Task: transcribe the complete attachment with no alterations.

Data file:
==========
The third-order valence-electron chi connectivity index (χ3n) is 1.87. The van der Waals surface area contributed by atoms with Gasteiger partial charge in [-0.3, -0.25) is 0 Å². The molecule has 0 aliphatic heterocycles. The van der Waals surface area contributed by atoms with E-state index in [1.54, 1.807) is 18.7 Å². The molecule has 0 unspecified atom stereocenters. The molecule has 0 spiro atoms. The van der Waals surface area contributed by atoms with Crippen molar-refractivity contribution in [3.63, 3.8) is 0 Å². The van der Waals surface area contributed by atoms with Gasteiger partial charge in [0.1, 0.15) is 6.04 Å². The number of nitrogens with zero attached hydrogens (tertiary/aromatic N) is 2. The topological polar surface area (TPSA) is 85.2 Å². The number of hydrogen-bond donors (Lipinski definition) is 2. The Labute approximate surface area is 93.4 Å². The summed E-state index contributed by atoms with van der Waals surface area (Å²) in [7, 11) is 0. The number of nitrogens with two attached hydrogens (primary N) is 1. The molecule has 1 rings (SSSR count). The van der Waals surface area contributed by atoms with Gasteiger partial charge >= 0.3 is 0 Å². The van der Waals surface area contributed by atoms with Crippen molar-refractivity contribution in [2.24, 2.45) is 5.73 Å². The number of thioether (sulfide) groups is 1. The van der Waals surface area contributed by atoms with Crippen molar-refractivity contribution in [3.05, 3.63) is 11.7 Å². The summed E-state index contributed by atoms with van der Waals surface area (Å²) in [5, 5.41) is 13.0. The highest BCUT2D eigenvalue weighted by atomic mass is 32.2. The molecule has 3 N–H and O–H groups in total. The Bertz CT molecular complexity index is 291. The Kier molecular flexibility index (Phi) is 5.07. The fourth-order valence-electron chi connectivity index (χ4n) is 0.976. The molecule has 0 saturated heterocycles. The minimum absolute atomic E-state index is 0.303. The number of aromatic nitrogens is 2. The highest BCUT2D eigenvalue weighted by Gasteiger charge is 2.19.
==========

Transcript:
The third-order valence-electron chi connectivity index (χ3n) is 1.87. The van der Waals surface area contributed by atoms with Gasteiger partial charge in [-0.3, -0.25) is 0 Å². The molecule has 0 aliphatic heterocycles. The van der Waals surface area contributed by atoms with E-state index in [1.54, 1.807) is 18.7 Å². The molecule has 0 unspecified atom stereocenters. The molecule has 0 spiro atoms. The van der Waals surface area contributed by atoms with Crippen molar-refractivity contribution in [3.63, 3.8) is 0 Å². The van der Waals surface area contributed by atoms with Gasteiger partial charge in [0.1, 0.15) is 6.04 Å². The number of nitrogens with zero attached hydrogens (tertiary/aromatic N) is 2. The topological polar surface area (TPSA) is 85.2 Å². The number of hydrogen-bond donors (Lipinski definition) is 2. The Labute approximate surface area is 93.4 Å². The summed E-state index contributed by atoms with van der Waals surface area (Å²) in [7, 11) is 0. The number of nitrogens with two attached hydrogens (primary N) is 1. The molecule has 1 rings (SSSR count). The van der Waals surface area contributed by atoms with Gasteiger partial charge >= 0.3 is 0 Å². The van der Waals surface area contributed by atoms with Crippen molar-refractivity contribution in [2.24, 2.45) is 5.73 Å². The number of thioether (sulfide) groups is 1. The van der Waals surface area contributed by atoms with Crippen molar-refractivity contribution in [3.05, 3.63) is 11.7 Å². The summed E-state index contributed by atoms with van der Waals surface area (Å²) in [5, 5.41) is 13.0. The highest BCUT2D eigenvalue weighted by atomic mass is 32.2. The molecule has 3 N–H and O–H groups in total. The Bertz CT molecular complexity index is 291. The Kier molecular flexibility index (Phi) is 5.07. The fourth-order valence-electron chi connectivity index (χ4n) is 0.976. The molecule has 0 saturated heterocycles. The minimum absolute atomic E-state index is 0.303. The number of aromatic nitrogens is 2. The highest BCUT2D eigenvalue weighted by Gasteiger charge is 2.19.